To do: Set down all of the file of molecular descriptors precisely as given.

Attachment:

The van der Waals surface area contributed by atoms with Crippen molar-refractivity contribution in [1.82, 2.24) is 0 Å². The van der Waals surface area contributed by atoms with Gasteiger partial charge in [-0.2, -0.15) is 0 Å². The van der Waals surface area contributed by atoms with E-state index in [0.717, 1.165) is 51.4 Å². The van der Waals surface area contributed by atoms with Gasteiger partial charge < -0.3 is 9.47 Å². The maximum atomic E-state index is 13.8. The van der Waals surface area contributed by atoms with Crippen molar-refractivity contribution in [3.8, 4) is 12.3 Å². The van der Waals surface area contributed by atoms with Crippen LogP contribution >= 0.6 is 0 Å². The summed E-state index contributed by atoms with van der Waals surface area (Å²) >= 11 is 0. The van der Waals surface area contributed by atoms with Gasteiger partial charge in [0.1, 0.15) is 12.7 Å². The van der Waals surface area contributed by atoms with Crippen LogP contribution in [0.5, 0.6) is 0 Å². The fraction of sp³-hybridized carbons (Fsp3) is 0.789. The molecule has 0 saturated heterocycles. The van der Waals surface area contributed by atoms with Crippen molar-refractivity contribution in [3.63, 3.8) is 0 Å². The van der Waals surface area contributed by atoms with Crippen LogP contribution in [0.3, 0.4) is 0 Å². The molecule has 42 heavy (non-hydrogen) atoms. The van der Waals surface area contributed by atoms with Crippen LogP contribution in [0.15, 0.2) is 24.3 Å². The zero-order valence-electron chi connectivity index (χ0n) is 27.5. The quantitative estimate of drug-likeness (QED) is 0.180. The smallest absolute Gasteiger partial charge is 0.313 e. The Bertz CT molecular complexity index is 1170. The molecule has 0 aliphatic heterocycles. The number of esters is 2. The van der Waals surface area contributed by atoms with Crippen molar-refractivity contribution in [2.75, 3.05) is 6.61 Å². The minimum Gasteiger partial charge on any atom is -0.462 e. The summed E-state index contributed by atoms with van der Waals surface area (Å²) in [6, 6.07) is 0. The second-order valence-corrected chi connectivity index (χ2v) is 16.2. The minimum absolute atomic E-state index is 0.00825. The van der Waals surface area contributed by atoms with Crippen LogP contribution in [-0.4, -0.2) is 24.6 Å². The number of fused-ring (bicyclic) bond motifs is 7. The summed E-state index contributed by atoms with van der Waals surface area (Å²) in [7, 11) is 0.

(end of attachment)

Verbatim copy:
The van der Waals surface area contributed by atoms with Crippen molar-refractivity contribution in [1.82, 2.24) is 0 Å². The van der Waals surface area contributed by atoms with Gasteiger partial charge in [-0.2, -0.15) is 0 Å². The van der Waals surface area contributed by atoms with E-state index in [0.717, 1.165) is 51.4 Å². The van der Waals surface area contributed by atoms with Gasteiger partial charge < -0.3 is 9.47 Å². The maximum atomic E-state index is 13.8. The van der Waals surface area contributed by atoms with Crippen molar-refractivity contribution in [3.8, 4) is 12.3 Å². The van der Waals surface area contributed by atoms with Crippen LogP contribution >= 0.6 is 0 Å². The summed E-state index contributed by atoms with van der Waals surface area (Å²) >= 11 is 0. The van der Waals surface area contributed by atoms with Gasteiger partial charge in [0.1, 0.15) is 12.7 Å². The van der Waals surface area contributed by atoms with Crippen LogP contribution in [0.5, 0.6) is 0 Å². The fraction of sp³-hybridized carbons (Fsp3) is 0.789. The molecule has 0 saturated heterocycles. The van der Waals surface area contributed by atoms with Crippen molar-refractivity contribution in [3.63, 3.8) is 0 Å². The van der Waals surface area contributed by atoms with Crippen LogP contribution in [0.3, 0.4) is 0 Å². The molecule has 42 heavy (non-hydrogen) atoms. The van der Waals surface area contributed by atoms with Crippen LogP contribution in [0.15, 0.2) is 24.3 Å². The zero-order valence-electron chi connectivity index (χ0n) is 27.5. The quantitative estimate of drug-likeness (QED) is 0.180. The smallest absolute Gasteiger partial charge is 0.313 e. The Bertz CT molecular complexity index is 1170. The molecule has 0 aliphatic heterocycles. The number of esters is 2. The van der Waals surface area contributed by atoms with Crippen molar-refractivity contribution in [2.75, 3.05) is 6.61 Å². The minimum Gasteiger partial charge on any atom is -0.462 e. The summed E-state index contributed by atoms with van der Waals surface area (Å²) in [6, 6.07) is 0. The second-order valence-corrected chi connectivity index (χ2v) is 16.2. The minimum absolute atomic E-state index is 0.00825. The van der Waals surface area contributed by atoms with Crippen LogP contribution in [-0.4, -0.2) is 24.6 Å². The number of fused-ring (bicyclic) bond motifs is 7. The summed E-state index contributed by atoms with van der Waals surface area (Å²) in [7, 11) is 0.